It must be nice to get free media attention to pitch your new beer, a beer, mind you, built on a gimmick. The new beer is from Churchkey Can Co. and the gimmick is the beer requires a chuch key, like the one pictured above, to open the can (the pointy side, not the bottle cap opener side). Nothing says hipster like using an antiquated piece of technology that most of us did away with years ago. I honestly can’t remember the last time I used the pointy side of the church key to open anything. Maybe a can of Juicy Juice in the late 1970’s or a can of oil for my car in the mid 1980’s.
So how did this beer come to be? This is the beer of Adrian Grenier, most known for his role as the character Vincent Chase on Entourage. I can only image it now, a few Hollywood folks with money sitting around talking about how to make more money and someone says, “What if we made a beer that you couldn’t open? What if we forced you to have a certain type of opener to get at our medicore beverage? The hipsters are going to love this, and my publicist can get us on the front page of anything. Heck, Forbes might even do an article on us.”
Well, to quote Forbes:
Speaking of inspiration, or rather deinspiration, to how Churchkey wants to sculpt its brand – Grenier cited the all-too-often seen standards of corporate America: “turning their backs on people and pumping out crap which doesn’t provide any value beyond getting an immediate fix.” They wanted “deeper values than just mass marketed consumer products” which have a “spirit beyond the product,” for their microbrewery.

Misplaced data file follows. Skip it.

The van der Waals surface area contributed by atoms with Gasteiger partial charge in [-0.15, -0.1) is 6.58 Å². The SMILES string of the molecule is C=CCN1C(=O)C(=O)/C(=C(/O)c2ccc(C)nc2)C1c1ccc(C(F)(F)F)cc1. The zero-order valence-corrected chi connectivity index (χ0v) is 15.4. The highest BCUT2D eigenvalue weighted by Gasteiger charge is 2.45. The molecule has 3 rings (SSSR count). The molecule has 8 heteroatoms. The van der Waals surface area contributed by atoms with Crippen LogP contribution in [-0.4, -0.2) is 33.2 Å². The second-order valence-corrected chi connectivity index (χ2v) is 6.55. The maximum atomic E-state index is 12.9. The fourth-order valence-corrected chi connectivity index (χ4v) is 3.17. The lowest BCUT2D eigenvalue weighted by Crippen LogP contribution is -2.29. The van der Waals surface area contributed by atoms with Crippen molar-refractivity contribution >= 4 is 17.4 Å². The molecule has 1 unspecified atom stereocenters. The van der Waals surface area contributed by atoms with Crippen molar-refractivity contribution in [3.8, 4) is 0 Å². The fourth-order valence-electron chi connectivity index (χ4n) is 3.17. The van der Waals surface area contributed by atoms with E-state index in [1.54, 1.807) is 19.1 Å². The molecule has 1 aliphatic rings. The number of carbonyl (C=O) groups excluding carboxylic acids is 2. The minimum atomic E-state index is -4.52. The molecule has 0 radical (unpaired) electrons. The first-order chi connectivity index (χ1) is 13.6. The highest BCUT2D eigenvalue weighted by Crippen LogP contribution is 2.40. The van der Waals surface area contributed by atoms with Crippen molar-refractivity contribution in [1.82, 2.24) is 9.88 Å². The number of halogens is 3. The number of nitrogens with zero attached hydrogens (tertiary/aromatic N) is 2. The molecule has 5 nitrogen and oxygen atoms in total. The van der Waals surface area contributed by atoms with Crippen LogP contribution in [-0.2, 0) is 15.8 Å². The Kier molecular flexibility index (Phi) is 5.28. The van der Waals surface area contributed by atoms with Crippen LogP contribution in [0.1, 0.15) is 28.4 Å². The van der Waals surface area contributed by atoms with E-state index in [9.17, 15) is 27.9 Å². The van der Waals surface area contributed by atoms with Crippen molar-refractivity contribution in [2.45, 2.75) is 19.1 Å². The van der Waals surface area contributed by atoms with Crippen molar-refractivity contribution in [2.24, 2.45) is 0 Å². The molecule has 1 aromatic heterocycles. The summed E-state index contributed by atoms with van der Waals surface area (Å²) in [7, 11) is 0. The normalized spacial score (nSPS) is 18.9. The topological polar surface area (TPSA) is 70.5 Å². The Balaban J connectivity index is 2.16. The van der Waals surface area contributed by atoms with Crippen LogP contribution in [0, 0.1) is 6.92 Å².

What kind of BS is that? “…spirit beyond the product…” A beer that doesn’t have a built-in method to open it…what is the spirit of an un-open-able beer? Even bottles with caps the don’t twist off can be popped off with just about anything you can find. Check out this video, for example:
With so many new breweries starting up, and so many beers trying to make their mark, it seems a little ridiculous that this beer would somehow end up in the limelight. I have read tons of reviews of little known beers, and sampled lots of beers myself, but I find it funny that not one article talks about the taste and flavor of the Churchkey beer. The best I can find is marketing fluff from Grenier himself:
The clue is in the motto “It’s worth the effort.” Grenier says: “We weren’t talking about the can being worth it, it’s the beer.” The can creates a point of distinction, but it’s the beer/taste that will continue to drive sales, and that customers will come back for. “It’s a combination of a distinguished product and packaging with a superior beer that people can rely on.”
I won’t be going out of my way to try this beer, and hopefully this type of contrived beer won’t last long in the market.